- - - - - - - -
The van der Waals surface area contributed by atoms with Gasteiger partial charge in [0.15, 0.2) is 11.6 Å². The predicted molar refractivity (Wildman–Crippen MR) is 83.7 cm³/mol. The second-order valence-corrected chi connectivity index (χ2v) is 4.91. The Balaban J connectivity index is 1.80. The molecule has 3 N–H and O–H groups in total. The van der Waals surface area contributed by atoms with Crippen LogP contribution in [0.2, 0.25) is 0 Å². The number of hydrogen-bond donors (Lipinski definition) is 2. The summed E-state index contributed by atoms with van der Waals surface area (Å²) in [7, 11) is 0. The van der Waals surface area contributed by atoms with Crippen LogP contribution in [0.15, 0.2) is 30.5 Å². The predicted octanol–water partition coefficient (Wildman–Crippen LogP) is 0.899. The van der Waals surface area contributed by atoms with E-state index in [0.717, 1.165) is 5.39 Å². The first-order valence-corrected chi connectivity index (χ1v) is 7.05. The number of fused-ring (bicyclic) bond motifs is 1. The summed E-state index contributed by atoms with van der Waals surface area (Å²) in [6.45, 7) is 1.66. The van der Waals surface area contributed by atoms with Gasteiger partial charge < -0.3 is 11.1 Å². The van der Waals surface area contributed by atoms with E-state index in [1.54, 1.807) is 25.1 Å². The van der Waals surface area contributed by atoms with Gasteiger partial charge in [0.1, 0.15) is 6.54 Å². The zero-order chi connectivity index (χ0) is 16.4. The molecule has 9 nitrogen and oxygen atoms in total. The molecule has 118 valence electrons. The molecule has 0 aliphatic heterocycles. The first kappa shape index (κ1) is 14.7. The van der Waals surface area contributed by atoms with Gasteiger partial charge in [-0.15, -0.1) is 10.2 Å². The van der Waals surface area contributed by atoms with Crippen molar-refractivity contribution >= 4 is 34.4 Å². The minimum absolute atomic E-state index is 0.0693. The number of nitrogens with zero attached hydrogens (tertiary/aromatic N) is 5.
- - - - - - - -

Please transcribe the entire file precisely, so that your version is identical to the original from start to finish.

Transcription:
The van der Waals surface area contributed by atoms with Gasteiger partial charge in [0.15, 0.2) is 11.6 Å². The predicted molar refractivity (Wildman–Crippen MR) is 83.7 cm³/mol. The second-order valence-corrected chi connectivity index (χ2v) is 4.91. The Balaban J connectivity index is 1.80. The molecule has 3 N–H and O–H groups in total. The van der Waals surface area contributed by atoms with Crippen LogP contribution in [0.2, 0.25) is 0 Å². The number of hydrogen-bond donors (Lipinski definition) is 2. The summed E-state index contributed by atoms with van der Waals surface area (Å²) in [7, 11) is 0. The van der Waals surface area contributed by atoms with Crippen LogP contribution in [0.15, 0.2) is 30.5 Å². The predicted octanol–water partition coefficient (Wildman–Crippen LogP) is 0.899. The van der Waals surface area contributed by atoms with E-state index in [0.717, 1.165) is 5.39 Å². The first-order valence-corrected chi connectivity index (χ1v) is 7.05. The number of fused-ring (bicyclic) bond motifs is 1. The summed E-state index contributed by atoms with van der Waals surface area (Å²) in [6.45, 7) is 1.66. The van der Waals surface area contributed by atoms with Gasteiger partial charge < -0.3 is 11.1 Å². The van der Waals surface area contributed by atoms with E-state index in [1.54, 1.807) is 25.1 Å². The van der Waals surface area contributed by atoms with Gasteiger partial charge in [0.1, 0.15) is 6.54 Å². The zero-order chi connectivity index (χ0) is 16.4. The molecule has 9 nitrogen and oxygen atoms in total. The molecule has 118 valence electrons. The molecule has 0 aliphatic heterocycles. The first kappa shape index (κ1) is 14.7. The van der Waals surface area contributed by atoms with Gasteiger partial charge in [-0.15, -0.1) is 10.2 Å². The van der Waals surface area contributed by atoms with Crippen molar-refractivity contribution >= 4 is 34.4 Å². The minimum absolute atomic E-state index is 0.0693. The number of nitrogens with zero attached hydrogens (tertiary/aromatic N) is 5.